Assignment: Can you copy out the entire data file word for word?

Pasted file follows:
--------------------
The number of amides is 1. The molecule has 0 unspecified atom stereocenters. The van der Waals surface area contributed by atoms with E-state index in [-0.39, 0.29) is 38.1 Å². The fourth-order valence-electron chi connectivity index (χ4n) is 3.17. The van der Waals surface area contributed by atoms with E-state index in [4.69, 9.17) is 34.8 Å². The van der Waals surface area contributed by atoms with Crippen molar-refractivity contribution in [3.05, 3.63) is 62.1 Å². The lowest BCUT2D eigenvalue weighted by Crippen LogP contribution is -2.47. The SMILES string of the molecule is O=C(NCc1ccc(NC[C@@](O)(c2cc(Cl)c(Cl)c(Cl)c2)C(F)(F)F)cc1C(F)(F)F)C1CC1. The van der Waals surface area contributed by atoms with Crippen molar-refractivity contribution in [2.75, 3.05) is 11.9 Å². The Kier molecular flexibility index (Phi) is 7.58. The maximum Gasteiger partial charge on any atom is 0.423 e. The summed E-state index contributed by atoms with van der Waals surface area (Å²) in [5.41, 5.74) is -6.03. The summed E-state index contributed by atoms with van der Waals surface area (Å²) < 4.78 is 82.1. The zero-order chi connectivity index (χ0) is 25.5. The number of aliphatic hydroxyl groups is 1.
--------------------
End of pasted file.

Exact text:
The number of amides is 1. The molecule has 0 unspecified atom stereocenters. The van der Waals surface area contributed by atoms with E-state index in [-0.39, 0.29) is 38.1 Å². The fourth-order valence-electron chi connectivity index (χ4n) is 3.17. The van der Waals surface area contributed by atoms with E-state index in [4.69, 9.17) is 34.8 Å². The van der Waals surface area contributed by atoms with Crippen molar-refractivity contribution in [3.05, 3.63) is 62.1 Å². The lowest BCUT2D eigenvalue weighted by Crippen LogP contribution is -2.47. The SMILES string of the molecule is O=C(NCc1ccc(NC[C@@](O)(c2cc(Cl)c(Cl)c(Cl)c2)C(F)(F)F)cc1C(F)(F)F)C1CC1. The van der Waals surface area contributed by atoms with Crippen molar-refractivity contribution in [2.75, 3.05) is 11.9 Å². The Kier molecular flexibility index (Phi) is 7.58. The maximum Gasteiger partial charge on any atom is 0.423 e. The summed E-state index contributed by atoms with van der Waals surface area (Å²) in [5.41, 5.74) is -6.03. The summed E-state index contributed by atoms with van der Waals surface area (Å²) < 4.78 is 82.1. The zero-order chi connectivity index (χ0) is 25.5. The number of aliphatic hydroxyl groups is 1.